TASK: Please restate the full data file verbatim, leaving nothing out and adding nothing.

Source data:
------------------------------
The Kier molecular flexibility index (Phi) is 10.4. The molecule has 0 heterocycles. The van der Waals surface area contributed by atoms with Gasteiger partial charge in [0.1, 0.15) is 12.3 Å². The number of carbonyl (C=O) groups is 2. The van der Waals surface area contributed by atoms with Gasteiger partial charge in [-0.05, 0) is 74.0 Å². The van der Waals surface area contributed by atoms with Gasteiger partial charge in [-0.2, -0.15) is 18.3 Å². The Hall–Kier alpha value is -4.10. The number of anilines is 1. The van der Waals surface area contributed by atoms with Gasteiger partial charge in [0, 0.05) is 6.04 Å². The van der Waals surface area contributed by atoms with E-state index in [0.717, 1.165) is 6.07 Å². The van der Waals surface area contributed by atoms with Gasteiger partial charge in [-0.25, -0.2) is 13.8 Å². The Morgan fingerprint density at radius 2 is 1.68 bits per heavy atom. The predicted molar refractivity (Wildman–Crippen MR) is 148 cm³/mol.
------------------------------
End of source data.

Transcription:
The Kier molecular flexibility index (Phi) is 10.4. The molecule has 0 heterocycles. The van der Waals surface area contributed by atoms with Gasteiger partial charge in [0.1, 0.15) is 12.3 Å². The number of carbonyl (C=O) groups is 2. The van der Waals surface area contributed by atoms with Gasteiger partial charge in [-0.05, 0) is 74.0 Å². The van der Waals surface area contributed by atoms with Gasteiger partial charge in [-0.2, -0.15) is 18.3 Å². The Hall–Kier alpha value is -4.10. The number of anilines is 1. The van der Waals surface area contributed by atoms with Gasteiger partial charge in [0, 0.05) is 6.04 Å². The van der Waals surface area contributed by atoms with E-state index in [0.717, 1.165) is 6.07 Å². The van der Waals surface area contributed by atoms with Gasteiger partial charge in [-0.25, -0.2) is 13.8 Å². The Morgan fingerprint density at radius 2 is 1.68 bits per heavy atom. The predicted molar refractivity (Wildman–Crippen MR) is 148 cm³/mol.